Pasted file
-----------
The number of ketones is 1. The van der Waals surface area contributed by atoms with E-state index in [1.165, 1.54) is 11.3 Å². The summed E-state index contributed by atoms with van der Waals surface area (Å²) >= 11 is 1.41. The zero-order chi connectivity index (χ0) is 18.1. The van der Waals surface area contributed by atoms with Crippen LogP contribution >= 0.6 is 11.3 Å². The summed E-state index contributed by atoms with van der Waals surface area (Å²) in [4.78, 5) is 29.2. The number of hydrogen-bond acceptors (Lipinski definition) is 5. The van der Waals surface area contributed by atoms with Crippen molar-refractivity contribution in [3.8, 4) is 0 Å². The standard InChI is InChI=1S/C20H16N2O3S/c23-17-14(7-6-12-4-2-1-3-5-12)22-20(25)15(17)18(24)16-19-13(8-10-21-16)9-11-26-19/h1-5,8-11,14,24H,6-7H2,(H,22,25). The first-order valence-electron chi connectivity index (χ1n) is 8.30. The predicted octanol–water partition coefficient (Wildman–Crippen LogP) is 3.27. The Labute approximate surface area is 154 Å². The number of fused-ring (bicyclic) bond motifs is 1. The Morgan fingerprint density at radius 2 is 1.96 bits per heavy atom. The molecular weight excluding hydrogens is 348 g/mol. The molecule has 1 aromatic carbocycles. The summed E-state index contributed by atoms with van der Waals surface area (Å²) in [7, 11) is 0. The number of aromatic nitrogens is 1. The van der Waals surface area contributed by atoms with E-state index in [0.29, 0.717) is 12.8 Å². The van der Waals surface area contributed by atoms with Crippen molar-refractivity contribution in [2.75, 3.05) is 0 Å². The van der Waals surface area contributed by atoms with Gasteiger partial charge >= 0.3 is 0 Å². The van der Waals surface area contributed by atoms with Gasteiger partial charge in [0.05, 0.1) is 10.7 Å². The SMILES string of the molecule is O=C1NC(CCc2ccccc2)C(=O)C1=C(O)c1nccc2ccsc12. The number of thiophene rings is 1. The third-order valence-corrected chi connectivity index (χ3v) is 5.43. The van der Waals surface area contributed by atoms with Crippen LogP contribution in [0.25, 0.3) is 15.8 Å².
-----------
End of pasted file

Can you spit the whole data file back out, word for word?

The number of ketones is 1. The van der Waals surface area contributed by atoms with E-state index in [1.165, 1.54) is 11.3 Å². The summed E-state index contributed by atoms with van der Waals surface area (Å²) >= 11 is 1.41. The zero-order chi connectivity index (χ0) is 18.1. The van der Waals surface area contributed by atoms with Crippen LogP contribution >= 0.6 is 11.3 Å². The summed E-state index contributed by atoms with van der Waals surface area (Å²) in [4.78, 5) is 29.2. The number of hydrogen-bond acceptors (Lipinski definition) is 5. The van der Waals surface area contributed by atoms with Crippen molar-refractivity contribution in [3.8, 4) is 0 Å². The standard InChI is InChI=1S/C20H16N2O3S/c23-17-14(7-6-12-4-2-1-3-5-12)22-20(25)15(17)18(24)16-19-13(8-10-21-16)9-11-26-19/h1-5,8-11,14,24H,6-7H2,(H,22,25). The first-order valence-electron chi connectivity index (χ1n) is 8.30. The predicted octanol–water partition coefficient (Wildman–Crippen LogP) is 3.27. The Labute approximate surface area is 154 Å². The number of fused-ring (bicyclic) bond motifs is 1. The Morgan fingerprint density at radius 2 is 1.96 bits per heavy atom. The molecular weight excluding hydrogens is 348 g/mol. The molecule has 1 aromatic carbocycles. The summed E-state index contributed by atoms with van der Waals surface area (Å²) in [7, 11) is 0. The number of aromatic nitrogens is 1. The van der Waals surface area contributed by atoms with E-state index in [0.29, 0.717) is 12.8 Å². The van der Waals surface area contributed by atoms with Crippen molar-refractivity contribution in [2.75, 3.05) is 0 Å². The van der Waals surface area contributed by atoms with Gasteiger partial charge >= 0.3 is 0 Å². The van der Waals surface area contributed by atoms with Gasteiger partial charge in [0.05, 0.1) is 10.7 Å². The SMILES string of the molecule is O=C1NC(CCc2ccccc2)C(=O)C1=C(O)c1nccc2ccsc12. The number of thiophene rings is 1. The third-order valence-corrected chi connectivity index (χ3v) is 5.43. The van der Waals surface area contributed by atoms with Crippen LogP contribution in [0.25, 0.3) is 15.8 Å².